Those who venture into really alpine terrain with snowshoes should also think about purchasing an avalanche backpack. Here, too, the following applies: the appropriate equipment is only half the battle. Special avalanche know-how and competent handling of the equipment are indispensable.

©Becca Skinner  ©Römmelt

Which snowshoes?

To find the right snowshoes for you, you must first consider two facts:

1. what kind of terrain are you walking on? (steep or flat)

2. how icy or hard is the ground?

In short, what you should look for when buying snowshoes:

• Entry-level models are usually made of aluminum construction.

• High-quality models are made of solid plastic, are suitable for steep and challenging terrain.

• The binding should not be ignored, as a good binding is easy to adjust and firmly secures your hiking boot to the snowshoe.

• The weight class of the snowshoe must be taken into an account.

Choosing snowshoes for the right terrain

Easy terrain

If you're venturing into more easy and hilly terrain, your snowshoes will need fewer prongs on the bottom, making them relatively lightweight. For the most part, they are made of a wide aluminum construction and the binding is kept simple and reliably secures the boot in place. Overall, snowshoes are soft and therefore comfortable. They are also inexpensive and quite adequate for fresh snow on flat terrain.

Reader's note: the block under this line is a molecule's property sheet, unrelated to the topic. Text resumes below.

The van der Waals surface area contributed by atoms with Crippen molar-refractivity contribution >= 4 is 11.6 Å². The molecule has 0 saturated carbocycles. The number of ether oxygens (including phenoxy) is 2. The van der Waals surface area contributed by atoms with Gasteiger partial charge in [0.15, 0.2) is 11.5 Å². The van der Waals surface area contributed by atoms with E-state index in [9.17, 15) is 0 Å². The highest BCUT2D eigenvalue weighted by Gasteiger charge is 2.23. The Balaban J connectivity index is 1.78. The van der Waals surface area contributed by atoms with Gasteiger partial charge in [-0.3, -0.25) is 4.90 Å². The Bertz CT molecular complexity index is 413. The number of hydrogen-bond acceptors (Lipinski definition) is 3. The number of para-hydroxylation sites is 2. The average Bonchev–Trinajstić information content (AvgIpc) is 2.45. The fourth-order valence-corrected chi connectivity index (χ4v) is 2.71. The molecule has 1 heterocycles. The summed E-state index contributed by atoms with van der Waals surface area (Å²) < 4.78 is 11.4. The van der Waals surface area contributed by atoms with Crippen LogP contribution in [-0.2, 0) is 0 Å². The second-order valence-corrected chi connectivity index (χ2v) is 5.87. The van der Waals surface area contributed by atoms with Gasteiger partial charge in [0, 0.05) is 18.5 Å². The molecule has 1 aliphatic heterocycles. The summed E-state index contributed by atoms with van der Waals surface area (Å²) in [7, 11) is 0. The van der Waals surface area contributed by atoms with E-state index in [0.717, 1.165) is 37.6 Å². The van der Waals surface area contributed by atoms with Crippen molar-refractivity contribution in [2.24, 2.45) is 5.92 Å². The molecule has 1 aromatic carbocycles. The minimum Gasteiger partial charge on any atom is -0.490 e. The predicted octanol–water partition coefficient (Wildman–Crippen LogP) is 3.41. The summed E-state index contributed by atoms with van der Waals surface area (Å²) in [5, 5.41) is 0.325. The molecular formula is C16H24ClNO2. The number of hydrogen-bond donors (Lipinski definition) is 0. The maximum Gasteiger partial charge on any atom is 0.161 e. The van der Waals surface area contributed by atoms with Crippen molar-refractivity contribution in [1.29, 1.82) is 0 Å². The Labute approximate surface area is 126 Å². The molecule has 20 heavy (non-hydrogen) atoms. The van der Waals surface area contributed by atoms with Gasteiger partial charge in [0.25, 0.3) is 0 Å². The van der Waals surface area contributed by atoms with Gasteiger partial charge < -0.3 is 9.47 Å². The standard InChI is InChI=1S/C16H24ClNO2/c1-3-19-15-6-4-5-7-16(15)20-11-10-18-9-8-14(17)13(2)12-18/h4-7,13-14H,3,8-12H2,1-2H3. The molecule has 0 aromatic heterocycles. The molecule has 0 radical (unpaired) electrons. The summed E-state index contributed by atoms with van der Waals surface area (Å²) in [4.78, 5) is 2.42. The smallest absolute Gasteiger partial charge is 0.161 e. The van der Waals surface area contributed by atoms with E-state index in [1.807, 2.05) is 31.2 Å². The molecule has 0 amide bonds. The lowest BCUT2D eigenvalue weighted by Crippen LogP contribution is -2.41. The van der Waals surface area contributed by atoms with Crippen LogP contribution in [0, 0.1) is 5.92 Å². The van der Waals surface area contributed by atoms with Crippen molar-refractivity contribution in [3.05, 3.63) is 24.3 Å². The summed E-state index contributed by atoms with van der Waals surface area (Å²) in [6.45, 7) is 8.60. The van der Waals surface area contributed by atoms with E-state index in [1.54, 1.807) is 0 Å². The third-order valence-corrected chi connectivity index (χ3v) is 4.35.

Steep terrain

To be safe and stable on steep and alpine terrain, you should choose snowshoes for challenging terrain. They are stiffer and narrower overall, and have a firmer binding. More prongs and a distributed arrangement provide grip icy and steep terrain. So the harder the terrain, the more prongs the snowshoes should have.

Steep terrain you basically walk straight up - that is, on the direct path. Your weight is shifted forward, and you walk up the slope as straight as possible. If you do need to make a traverse, lateral jags are very advantageous. In doing so, you press the jags into the ground with a lot of force. This is especially important for traversing slopes in icy terrain.